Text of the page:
“In a year we lose many animals to leopards. They come at night and snatch them away,” says shepherd Gaur Singh Thakur. Even the native Bhutia dog, Sheroo, cannot keep them away, he adds.
He is speaking to us high up on a mountain in the Gangotri range of the Himalayas. The animals he herds belong to seven families who live in and around Saura village of Uttarkashi district. Gaur Singh belongs to the same village that lies 2,000 metres below. He is under contract to look after the animals for up to nine months a year. Rain or snow, he must be out and about, herding, gathering and counting the animals.
“There are roughly 400 sheep and 100 goats here,” says the other shepherd, Hardev Singh Thakur, 48, looking at the herd scattered on the mountain. “There could be more,” he adds, a little uncertain of the exact number. Hardev has been doing this work for the last 15 years. “Some shepherds and helpers come for two weeks and go back, some like me stay on,” he explains.
It’s October, and a bitterly cold wind is whipping the grass up here on ‘Chuli top’, a meadow on the Gangotri range of the Garhwal Himalayas in Uttarakhand. The men have a blanket wrapped around as they move amongst the jostling animals. This is a good meadow, the shepherds say, the thin stream originating in a snow bank higher up is an assured source of water for the animals. It snakes through stony crevices as it descends, emptying more than 2,000 metres below into the rushing Bhilangana river, a tributary of Bhagirathi.
Minding hundreds of animals in the high mountains is a job fraught with danger. Above the treeline, large rocks and an undulating landscape easily hide predators, both two and four-legged. And then the sheep and goats could die of cold or disease. “We stay in the tents and the animals mill around us. We have two dogs with us, but leopards prey on the young lambs and kid goats,” says Hardev who owns 50 sheep in the herd; Gaur Singh owns about 40.
The shepherds and their two helpers have been up from 5 a.m., moving the bleating animals and nudging them further up the mountain. Sheroo is a big help, breaking up clusters of sheep so that everyone gets to feed.
The herd can cover 20 kilometres a day, sometimes more, in search of greener pastures. At high altitudes, grass is usually found below the permanent snow line. But finding such meadows with flowing water can be a challenge. Searching for grass, the shepherds have often gone more than 100 kilometres north, close to the India-China border.
The men stay in small tents and sometimes make use of a
a crude stone enclosure meant for cattle – over which they throw a plastic sheet for roof. As they ascend higher up in search of grazing grounds, the trees thin and they spend time and energy going up and down, gathering dry wood for cooking.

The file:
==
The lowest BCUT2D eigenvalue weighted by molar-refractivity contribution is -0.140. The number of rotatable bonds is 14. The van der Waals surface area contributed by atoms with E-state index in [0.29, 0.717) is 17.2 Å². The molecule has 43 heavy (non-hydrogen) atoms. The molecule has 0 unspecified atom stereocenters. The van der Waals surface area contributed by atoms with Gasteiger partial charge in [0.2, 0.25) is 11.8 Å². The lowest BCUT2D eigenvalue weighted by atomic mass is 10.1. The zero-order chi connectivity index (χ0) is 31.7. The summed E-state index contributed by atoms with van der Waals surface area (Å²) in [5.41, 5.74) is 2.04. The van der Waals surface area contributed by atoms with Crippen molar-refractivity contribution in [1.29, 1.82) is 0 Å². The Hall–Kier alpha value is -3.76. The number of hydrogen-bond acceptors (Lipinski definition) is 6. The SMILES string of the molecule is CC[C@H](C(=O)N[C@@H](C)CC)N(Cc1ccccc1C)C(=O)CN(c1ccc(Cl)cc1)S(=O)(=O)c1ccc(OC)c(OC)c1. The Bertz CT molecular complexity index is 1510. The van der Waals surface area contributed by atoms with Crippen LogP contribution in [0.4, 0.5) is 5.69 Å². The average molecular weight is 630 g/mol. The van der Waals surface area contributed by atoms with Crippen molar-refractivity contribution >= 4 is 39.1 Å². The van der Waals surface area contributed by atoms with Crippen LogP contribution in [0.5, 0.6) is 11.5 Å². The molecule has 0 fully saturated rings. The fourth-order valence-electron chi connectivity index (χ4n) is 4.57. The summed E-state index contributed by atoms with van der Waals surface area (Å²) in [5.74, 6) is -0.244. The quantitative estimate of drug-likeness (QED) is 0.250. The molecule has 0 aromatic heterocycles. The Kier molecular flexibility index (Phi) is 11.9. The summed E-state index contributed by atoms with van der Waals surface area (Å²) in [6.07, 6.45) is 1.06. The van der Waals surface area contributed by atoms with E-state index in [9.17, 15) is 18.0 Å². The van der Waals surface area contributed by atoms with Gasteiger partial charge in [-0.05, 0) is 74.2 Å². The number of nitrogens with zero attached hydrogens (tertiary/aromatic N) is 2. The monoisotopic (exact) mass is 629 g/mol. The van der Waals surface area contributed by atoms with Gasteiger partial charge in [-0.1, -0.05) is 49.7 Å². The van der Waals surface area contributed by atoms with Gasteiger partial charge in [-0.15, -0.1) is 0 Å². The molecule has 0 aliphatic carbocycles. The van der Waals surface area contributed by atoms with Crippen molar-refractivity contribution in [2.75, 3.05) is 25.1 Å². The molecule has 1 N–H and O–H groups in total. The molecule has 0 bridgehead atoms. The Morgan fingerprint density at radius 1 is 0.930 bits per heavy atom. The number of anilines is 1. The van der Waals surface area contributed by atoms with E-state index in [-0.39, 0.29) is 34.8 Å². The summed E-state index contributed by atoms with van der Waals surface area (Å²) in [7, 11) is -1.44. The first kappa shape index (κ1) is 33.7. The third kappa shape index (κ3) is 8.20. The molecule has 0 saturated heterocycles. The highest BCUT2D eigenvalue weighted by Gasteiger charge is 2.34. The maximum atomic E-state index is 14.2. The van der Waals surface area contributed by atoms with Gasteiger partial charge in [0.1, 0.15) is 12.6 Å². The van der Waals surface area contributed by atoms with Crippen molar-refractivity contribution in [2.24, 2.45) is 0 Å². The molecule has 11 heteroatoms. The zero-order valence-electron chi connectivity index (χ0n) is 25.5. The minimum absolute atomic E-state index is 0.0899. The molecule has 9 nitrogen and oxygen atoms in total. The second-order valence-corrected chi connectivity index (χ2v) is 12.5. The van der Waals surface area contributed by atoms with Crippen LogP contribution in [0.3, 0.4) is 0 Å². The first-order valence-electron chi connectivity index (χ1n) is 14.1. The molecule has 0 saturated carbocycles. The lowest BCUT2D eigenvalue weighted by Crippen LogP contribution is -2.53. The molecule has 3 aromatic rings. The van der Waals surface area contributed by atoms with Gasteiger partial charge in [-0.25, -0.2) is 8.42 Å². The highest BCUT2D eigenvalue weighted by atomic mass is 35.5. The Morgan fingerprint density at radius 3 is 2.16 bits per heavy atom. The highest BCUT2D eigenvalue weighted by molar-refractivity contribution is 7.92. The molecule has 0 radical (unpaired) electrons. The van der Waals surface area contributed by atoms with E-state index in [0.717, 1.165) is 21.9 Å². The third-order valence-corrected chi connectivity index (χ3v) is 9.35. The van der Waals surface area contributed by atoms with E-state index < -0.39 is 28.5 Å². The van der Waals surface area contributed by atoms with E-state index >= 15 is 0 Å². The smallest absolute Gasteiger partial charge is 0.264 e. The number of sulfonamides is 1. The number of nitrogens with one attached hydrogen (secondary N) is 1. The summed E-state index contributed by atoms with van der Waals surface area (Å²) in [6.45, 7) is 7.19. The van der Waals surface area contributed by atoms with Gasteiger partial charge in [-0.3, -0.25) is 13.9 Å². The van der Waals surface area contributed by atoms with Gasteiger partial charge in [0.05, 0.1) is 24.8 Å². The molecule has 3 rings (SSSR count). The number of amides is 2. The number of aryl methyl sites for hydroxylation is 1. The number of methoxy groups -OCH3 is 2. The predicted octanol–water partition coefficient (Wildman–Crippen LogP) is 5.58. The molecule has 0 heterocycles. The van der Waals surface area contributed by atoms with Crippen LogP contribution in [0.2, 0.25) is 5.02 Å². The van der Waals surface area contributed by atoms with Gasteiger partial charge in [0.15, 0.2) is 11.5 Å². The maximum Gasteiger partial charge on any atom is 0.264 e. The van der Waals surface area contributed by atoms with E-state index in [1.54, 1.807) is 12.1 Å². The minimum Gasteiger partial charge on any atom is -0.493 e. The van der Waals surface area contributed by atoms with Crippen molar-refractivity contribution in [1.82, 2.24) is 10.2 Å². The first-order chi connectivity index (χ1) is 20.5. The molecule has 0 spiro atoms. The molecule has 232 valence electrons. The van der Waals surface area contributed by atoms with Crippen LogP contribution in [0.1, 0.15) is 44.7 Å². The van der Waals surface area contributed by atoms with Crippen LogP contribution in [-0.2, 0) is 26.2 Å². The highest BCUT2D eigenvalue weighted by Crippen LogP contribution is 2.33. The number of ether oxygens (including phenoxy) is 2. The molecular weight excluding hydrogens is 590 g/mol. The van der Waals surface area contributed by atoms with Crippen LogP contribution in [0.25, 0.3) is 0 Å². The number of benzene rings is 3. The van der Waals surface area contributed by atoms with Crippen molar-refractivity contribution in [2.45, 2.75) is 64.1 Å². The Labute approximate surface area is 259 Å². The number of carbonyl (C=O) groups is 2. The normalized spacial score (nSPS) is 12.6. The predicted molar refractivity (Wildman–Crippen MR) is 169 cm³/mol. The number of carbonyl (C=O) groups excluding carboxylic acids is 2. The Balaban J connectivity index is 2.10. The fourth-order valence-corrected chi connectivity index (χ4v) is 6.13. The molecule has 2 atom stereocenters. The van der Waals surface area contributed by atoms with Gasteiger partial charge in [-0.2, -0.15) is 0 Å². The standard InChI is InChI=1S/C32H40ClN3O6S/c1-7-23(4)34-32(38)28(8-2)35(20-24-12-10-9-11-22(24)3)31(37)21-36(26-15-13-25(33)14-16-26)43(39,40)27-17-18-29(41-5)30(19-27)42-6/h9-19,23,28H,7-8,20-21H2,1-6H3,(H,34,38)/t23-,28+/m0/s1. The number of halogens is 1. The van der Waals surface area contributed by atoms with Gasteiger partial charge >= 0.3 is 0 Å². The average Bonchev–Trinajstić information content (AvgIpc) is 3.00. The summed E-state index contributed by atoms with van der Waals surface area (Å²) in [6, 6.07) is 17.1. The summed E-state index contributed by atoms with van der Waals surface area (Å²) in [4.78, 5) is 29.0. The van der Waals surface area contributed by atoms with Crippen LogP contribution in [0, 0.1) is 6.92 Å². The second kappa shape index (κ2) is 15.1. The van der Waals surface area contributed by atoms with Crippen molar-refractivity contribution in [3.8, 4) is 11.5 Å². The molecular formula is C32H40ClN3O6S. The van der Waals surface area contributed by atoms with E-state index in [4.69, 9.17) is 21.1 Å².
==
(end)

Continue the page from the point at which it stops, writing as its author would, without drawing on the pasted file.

“We are away from our homes for around nine months a year. We stayed up in Harsil, near Gangotri, for six months before coming here [Chuli top]; we have been here for two months. It’s getting cold so we will be descending now to our homes,” says Hardev, a resident of Jamlo, a hamlet near Saura in Bhatwari zilla of Uttarkashi district. He owns a little less than a bigha of land (a bigha is one-fifth of an acre) down in Saura. His wife and children look after the land, on which they grow rice and rajma for self-consumption.
For the three winter months, when the snow makes it impossible to move around, the herd and their shepherds stay in and around their village. The owners get to review their animals and take stock. The loss of an animal is deducted from the monthly 8,000-10,000 rupees that the shepherds earn from the owners who pay to have their animals looked after. The helpers are usually paid in kind – they could get around 5-10 goats or sheep as payment.
A sheep or goat sells for around Rs. 10,000 in small towns and district headquarters like Uttarkashi. “The
[authorities] can do something for us; they can create a permanent place for us to sell our sheep and goats. That will help us get a better rate,” says Gaur Singh, who is nursing a cold. He says herders like him rely on passersby for a pill to alleviate symptoms, as they have no easy access to medical help.
“I have travelled over 2,000 kilometres on foot from Himachal Pradesh [stopping at other places] to find this work,” says helper Guru Lal, 40, from Dodra-Kwar tehsil in Shimla district. “There are no jobs in my village.” Lal, who is a Dalit, says he will get 10 goats as payment for nine months of work. He will either sell or breed the livestock when he returns home to his wife and 10-year-old son.
A lack of job opportunities is also why Hardev Singh became a herder. “People in my village leave for hotel jobs in Mumbai. It’s either cold or wet out here on the mountain. No one wants to do this job – it is more difficult than daily wage work. But where is the labour work?” he asks.
The reporter would like to thank Anjali Browne and Sandhya Ramalingam for their generous help with reporting this story.